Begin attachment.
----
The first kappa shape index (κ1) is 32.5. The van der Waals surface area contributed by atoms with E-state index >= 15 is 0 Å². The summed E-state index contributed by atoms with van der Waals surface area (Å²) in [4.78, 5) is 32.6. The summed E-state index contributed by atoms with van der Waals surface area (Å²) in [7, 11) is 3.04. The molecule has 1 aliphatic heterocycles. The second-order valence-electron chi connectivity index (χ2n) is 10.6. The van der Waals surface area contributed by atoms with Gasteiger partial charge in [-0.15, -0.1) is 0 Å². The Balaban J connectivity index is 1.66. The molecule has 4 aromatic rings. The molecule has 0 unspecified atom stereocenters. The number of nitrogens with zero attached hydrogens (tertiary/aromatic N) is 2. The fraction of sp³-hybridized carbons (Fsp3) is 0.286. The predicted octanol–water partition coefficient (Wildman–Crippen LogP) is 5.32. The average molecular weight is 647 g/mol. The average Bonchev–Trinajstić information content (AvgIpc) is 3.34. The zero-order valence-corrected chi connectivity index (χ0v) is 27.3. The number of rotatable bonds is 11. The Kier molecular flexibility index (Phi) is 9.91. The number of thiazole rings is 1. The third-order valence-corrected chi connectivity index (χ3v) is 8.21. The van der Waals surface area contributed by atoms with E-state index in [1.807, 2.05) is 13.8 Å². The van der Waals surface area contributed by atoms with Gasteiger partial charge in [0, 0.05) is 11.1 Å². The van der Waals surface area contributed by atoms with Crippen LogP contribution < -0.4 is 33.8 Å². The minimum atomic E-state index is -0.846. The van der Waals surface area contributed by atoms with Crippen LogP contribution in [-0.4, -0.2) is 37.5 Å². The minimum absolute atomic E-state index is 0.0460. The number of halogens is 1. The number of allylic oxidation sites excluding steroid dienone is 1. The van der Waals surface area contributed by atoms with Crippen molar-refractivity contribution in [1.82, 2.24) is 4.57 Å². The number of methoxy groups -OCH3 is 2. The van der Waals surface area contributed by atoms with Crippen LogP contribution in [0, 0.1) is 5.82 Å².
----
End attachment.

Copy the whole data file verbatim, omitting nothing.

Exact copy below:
The first kappa shape index (κ1) is 32.5. The van der Waals surface area contributed by atoms with E-state index >= 15 is 0 Å². The summed E-state index contributed by atoms with van der Waals surface area (Å²) in [4.78, 5) is 32.6. The summed E-state index contributed by atoms with van der Waals surface area (Å²) in [7, 11) is 3.04. The molecule has 1 aliphatic heterocycles. The second-order valence-electron chi connectivity index (χ2n) is 10.6. The van der Waals surface area contributed by atoms with Gasteiger partial charge in [-0.15, -0.1) is 0 Å². The Balaban J connectivity index is 1.66. The molecule has 4 aromatic rings. The molecule has 0 unspecified atom stereocenters. The number of nitrogens with zero attached hydrogens (tertiary/aromatic N) is 2. The fraction of sp³-hybridized carbons (Fsp3) is 0.286. The predicted octanol–water partition coefficient (Wildman–Crippen LogP) is 5.32. The average molecular weight is 647 g/mol. The average Bonchev–Trinajstić information content (AvgIpc) is 3.34. The zero-order valence-corrected chi connectivity index (χ0v) is 27.3. The number of rotatable bonds is 11. The Kier molecular flexibility index (Phi) is 9.91. The number of thiazole rings is 1. The third-order valence-corrected chi connectivity index (χ3v) is 8.21. The van der Waals surface area contributed by atoms with E-state index in [1.807, 2.05) is 13.8 Å². The van der Waals surface area contributed by atoms with Gasteiger partial charge in [0, 0.05) is 11.1 Å². The van der Waals surface area contributed by atoms with Crippen LogP contribution < -0.4 is 33.8 Å². The minimum atomic E-state index is -0.846. The van der Waals surface area contributed by atoms with Crippen LogP contribution in [-0.4, -0.2) is 37.5 Å². The minimum absolute atomic E-state index is 0.0460. The number of halogens is 1. The number of allylic oxidation sites excluding steroid dienone is 1. The van der Waals surface area contributed by atoms with Crippen molar-refractivity contribution in [1.82, 2.24) is 4.57 Å². The number of methoxy groups -OCH3 is 2. The van der Waals surface area contributed by atoms with Crippen LogP contribution in [0, 0.1) is 5.82 Å².